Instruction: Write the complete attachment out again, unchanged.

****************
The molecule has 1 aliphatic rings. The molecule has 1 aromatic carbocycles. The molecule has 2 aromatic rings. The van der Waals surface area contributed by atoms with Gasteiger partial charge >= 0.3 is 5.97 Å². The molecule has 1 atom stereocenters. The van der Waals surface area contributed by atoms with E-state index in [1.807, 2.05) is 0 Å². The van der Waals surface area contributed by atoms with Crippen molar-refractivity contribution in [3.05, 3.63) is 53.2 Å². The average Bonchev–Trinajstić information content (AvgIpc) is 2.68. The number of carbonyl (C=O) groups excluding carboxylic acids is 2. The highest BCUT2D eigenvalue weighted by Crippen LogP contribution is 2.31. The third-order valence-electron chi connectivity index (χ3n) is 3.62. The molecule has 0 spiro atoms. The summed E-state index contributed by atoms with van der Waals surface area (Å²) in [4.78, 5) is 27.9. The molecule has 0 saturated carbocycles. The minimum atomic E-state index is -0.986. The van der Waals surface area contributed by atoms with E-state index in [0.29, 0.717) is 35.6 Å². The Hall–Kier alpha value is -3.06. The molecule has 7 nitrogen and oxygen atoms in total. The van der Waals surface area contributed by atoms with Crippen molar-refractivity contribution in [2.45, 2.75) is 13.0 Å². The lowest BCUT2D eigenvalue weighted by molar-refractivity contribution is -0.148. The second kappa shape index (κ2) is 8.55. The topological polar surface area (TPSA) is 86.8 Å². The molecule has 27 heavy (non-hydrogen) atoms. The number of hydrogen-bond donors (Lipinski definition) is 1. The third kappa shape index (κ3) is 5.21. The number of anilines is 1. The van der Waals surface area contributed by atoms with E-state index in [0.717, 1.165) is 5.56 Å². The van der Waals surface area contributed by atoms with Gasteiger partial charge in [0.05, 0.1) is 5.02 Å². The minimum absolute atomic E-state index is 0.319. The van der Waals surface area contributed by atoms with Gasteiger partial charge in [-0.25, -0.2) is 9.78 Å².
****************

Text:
The molecule has 1 aliphatic rings. The molecule has 1 aromatic carbocycles. The molecule has 2 aromatic rings. The van der Waals surface area contributed by atoms with Gasteiger partial charge >= 0.3 is 5.97 Å². The molecule has 1 atom stereocenters. The van der Waals surface area contributed by atoms with E-state index in [1.807, 2.05) is 0 Å². The van der Waals surface area contributed by atoms with Crippen molar-refractivity contribution in [3.05, 3.63) is 53.2 Å². The average Bonchev–Trinajstić information content (AvgIpc) is 2.68. The number of carbonyl (C=O) groups excluding carboxylic acids is 2. The highest BCUT2D eigenvalue weighted by Crippen LogP contribution is 2.31. The third-order valence-electron chi connectivity index (χ3n) is 3.62. The molecule has 0 spiro atoms. The summed E-state index contributed by atoms with van der Waals surface area (Å²) in [4.78, 5) is 27.9. The molecule has 0 saturated carbocycles. The minimum atomic E-state index is -0.986. The van der Waals surface area contributed by atoms with E-state index in [0.29, 0.717) is 35.6 Å². The Hall–Kier alpha value is -3.06. The molecule has 7 nitrogen and oxygen atoms in total. The van der Waals surface area contributed by atoms with Crippen molar-refractivity contribution in [2.45, 2.75) is 13.0 Å². The lowest BCUT2D eigenvalue weighted by molar-refractivity contribution is -0.148. The second kappa shape index (κ2) is 8.55. The topological polar surface area (TPSA) is 86.8 Å². The molecule has 27 heavy (non-hydrogen) atoms. The number of hydrogen-bond donors (Lipinski definition) is 1. The third kappa shape index (κ3) is 5.21. The number of anilines is 1. The van der Waals surface area contributed by atoms with E-state index in [0.717, 1.165) is 5.56 Å². The van der Waals surface area contributed by atoms with Gasteiger partial charge in [0.05, 0.1) is 5.02 Å². The minimum absolute atomic E-state index is 0.319. The van der Waals surface area contributed by atoms with Gasteiger partial charge in [-0.25, -0.2) is 9.78 Å².